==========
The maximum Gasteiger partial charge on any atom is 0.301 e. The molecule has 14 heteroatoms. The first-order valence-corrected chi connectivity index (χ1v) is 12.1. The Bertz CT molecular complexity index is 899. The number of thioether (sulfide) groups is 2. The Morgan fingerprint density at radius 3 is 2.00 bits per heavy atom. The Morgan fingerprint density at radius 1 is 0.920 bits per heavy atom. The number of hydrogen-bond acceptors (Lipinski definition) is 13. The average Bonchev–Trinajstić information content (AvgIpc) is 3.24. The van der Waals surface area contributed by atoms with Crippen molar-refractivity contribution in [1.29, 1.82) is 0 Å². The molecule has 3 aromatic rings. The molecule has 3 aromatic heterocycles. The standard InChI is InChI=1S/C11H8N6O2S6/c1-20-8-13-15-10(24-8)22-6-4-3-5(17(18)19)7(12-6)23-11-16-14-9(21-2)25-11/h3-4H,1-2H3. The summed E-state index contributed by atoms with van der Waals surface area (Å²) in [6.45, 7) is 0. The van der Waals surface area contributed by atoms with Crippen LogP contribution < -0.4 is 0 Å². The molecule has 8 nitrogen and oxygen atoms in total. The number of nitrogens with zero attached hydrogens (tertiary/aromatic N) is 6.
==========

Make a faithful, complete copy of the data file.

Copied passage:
The maximum Gasteiger partial charge on any atom is 0.301 e. The molecule has 14 heteroatoms. The first-order valence-corrected chi connectivity index (χ1v) is 12.1. The Bertz CT molecular complexity index is 899. The number of thioether (sulfide) groups is 2. The Morgan fingerprint density at radius 3 is 2.00 bits per heavy atom. The Morgan fingerprint density at radius 1 is 0.920 bits per heavy atom. The number of hydrogen-bond acceptors (Lipinski definition) is 13. The average Bonchev–Trinajstić information content (AvgIpc) is 3.24. The van der Waals surface area contributed by atoms with Crippen molar-refractivity contribution in [1.29, 1.82) is 0 Å². The molecule has 3 aromatic rings. The molecule has 3 aromatic heterocycles. The standard InChI is InChI=1S/C11H8N6O2S6/c1-20-8-13-15-10(24-8)22-6-4-3-5(17(18)19)7(12-6)23-11-16-14-9(21-2)25-11/h3-4H,1-2H3. The summed E-state index contributed by atoms with van der Waals surface area (Å²) in [6.45, 7) is 0. The van der Waals surface area contributed by atoms with Crippen LogP contribution < -0.4 is 0 Å². The molecule has 8 nitrogen and oxygen atoms in total. The number of nitrogens with zero attached hydrogens (tertiary/aromatic N) is 6.